Interestingly, the mental summary score was related to economic factors, such as price and access to food, rather than to safety and reliability. Cassady et al.22 reported that appropriately priced food was related to positive dietary habits, such as an increase in fruit and vegetable consumption. However, it is difficult to control the gap between ‘appropriate prices’ and ‘real prices’, as an appropriate price is difficult to judge. Concerning Model 3, further studies are necessary to determine why appropriate price was related to mental summary score.

Dietary satisfaction was positively related to both access to food and access to information. A previous study within a sample of community residents revealed that people who perceive their access to food and information as positive, at the family and neighborhood level, have better dietary behavior when compared with individuals at the community level.17 In the dietary habits framework,10 the PRECEDE–PROCEED model23 posits that if dietary behavior is positive, diet-related QOL is enhanced. In this study, perceived food environment in the household was positively related to dietary satisfaction. Access to food in the household was also related to the mental summary score. A home-cooked meal seems to be more related to the mental dimension, rather than the physical dimension, and this relationship is worth examining further in future studies.

The current study had several limitations. First, this study used a cross-sectional design; therefore, it is not possible to make causal inferences. Second, the perceived food environment questionnaire’s reliability and validity have not been verified. It is possible that other variables exist that our questions did not address. Third, we did not directly investigate an objective food environment in this study, but asked about perceived food environment. It is necessary to examine this association in the future. Fourth, the response rate was low (i.e., 29%), even though a reminder postcard was sent and the amount of questionnaire items was reduced. Fifth, the SCI participants were recruited members of the SIJ organization; therefore, our findings may not be representative of the overall population of individuals with SCI in Japan. Last, we did not obtain data regarding completeness of injury as defined by the America Spinal Injury Association classifications A or B (motor/complete SCI).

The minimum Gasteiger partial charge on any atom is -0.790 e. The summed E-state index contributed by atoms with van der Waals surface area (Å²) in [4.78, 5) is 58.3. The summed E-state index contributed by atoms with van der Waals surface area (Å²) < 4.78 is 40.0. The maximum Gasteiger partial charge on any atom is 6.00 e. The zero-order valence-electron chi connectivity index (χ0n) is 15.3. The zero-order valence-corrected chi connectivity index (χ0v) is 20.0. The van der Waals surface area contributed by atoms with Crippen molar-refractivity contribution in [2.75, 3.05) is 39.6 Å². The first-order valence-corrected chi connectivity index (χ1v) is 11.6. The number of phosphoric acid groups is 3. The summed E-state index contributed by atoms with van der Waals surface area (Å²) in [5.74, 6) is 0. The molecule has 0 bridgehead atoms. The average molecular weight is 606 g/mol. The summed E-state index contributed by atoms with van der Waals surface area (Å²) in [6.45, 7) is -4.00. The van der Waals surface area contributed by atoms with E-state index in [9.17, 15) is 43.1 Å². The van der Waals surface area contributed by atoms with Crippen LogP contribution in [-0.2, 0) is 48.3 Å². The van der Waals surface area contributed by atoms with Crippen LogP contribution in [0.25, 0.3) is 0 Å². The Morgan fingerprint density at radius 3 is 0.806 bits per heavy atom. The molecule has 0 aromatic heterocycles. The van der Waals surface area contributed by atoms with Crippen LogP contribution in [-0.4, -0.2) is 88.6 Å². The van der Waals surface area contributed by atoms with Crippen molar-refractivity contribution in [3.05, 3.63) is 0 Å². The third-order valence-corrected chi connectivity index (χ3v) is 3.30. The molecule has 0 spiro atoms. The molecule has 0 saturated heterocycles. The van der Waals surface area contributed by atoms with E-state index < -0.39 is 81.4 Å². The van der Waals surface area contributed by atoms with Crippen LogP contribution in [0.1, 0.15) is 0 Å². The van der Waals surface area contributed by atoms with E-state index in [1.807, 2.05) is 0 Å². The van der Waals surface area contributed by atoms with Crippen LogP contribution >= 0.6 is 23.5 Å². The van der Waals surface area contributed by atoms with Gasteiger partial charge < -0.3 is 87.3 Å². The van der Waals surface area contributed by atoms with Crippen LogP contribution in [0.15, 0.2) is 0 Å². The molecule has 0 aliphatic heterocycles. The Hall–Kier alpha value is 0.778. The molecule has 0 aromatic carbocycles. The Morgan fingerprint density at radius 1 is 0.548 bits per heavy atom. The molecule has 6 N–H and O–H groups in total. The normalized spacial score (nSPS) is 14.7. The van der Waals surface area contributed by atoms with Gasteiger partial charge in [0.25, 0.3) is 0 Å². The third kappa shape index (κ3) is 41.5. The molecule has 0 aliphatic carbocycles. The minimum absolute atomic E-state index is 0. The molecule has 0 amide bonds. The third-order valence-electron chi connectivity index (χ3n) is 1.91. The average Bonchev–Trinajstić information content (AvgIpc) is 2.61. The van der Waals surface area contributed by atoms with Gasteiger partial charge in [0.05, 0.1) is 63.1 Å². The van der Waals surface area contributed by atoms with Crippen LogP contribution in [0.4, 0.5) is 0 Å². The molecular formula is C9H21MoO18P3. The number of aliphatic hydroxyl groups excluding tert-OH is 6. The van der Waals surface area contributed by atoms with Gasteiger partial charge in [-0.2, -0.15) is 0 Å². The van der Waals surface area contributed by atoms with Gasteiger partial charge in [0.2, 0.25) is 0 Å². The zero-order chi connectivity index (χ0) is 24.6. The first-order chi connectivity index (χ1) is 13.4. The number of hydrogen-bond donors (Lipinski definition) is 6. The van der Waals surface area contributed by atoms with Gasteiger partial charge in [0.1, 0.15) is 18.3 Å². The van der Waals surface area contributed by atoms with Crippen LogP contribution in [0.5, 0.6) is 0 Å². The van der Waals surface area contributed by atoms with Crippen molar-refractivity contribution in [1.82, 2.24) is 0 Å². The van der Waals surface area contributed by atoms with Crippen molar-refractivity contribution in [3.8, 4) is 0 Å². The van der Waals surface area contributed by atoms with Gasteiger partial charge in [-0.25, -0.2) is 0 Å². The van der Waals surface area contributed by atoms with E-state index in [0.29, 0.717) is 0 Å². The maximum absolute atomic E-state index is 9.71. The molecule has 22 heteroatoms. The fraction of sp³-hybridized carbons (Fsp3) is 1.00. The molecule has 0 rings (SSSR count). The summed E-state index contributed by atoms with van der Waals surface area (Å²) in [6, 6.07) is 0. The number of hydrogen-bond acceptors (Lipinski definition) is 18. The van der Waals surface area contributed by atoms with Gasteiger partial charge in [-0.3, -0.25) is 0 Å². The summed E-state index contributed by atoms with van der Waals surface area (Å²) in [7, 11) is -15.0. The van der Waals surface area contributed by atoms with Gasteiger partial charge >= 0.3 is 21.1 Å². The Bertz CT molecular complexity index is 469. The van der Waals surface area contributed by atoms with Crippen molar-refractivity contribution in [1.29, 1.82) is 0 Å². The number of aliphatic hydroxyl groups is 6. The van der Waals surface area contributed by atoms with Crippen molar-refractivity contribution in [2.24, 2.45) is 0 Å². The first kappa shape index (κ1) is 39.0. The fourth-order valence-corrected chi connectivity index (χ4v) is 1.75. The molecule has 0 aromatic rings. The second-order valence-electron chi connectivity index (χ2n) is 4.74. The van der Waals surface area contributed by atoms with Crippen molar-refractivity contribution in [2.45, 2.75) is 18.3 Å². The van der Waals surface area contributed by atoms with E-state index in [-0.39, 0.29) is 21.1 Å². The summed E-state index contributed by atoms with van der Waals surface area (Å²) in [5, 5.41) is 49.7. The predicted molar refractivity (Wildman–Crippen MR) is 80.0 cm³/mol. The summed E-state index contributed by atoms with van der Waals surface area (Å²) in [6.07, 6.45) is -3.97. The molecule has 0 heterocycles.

Despite these limitations, this was the first report that showed an association between HRQOL/dietary satisfaction and perceived food environment in community-dwelling individuals with SCI. Encouraging the health promotion of individuals with a disability is long overdue in Japan. Our findings are critical to the field of health promotion for community-dwelling individuals with SCI. This research has identified the need to address two important issues. First, it is necessary to examine social marketing techniques used to reach community-dwelling individuals with SCI, to improve the perceived food environment, and second, it is necessary to examine whether this action promotes HRQOL improvements in individuals with SCI.

Conclusion

HRQOL was positively related to dietary information in the communities of participants. Additionally, dietary satisfaction was positively related to perceived food environment in the household. To improve the food environment of community-dwelling individuals with SCI, HRQOL should be improved through providing dietary information, and dietary satisfaction should be improved in the household.

Data archiving

There were no data to deposit.

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Acknowledgements

We thank all of the individuals with SCI who participated in this study. This work was supported by JSPSKAKENHI Grant Number 23500962.

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Correspondence to T Inayama.

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Hata, K., Inayama, T. & Yoshiike, N. The association between health-related quality of life/dietary satisfaction and perceived food environment among Japanese individuals with spinal cord injury. Spinal Cord 55, 788–793 (2017). https://doi.org/10.1038/sc.2017.11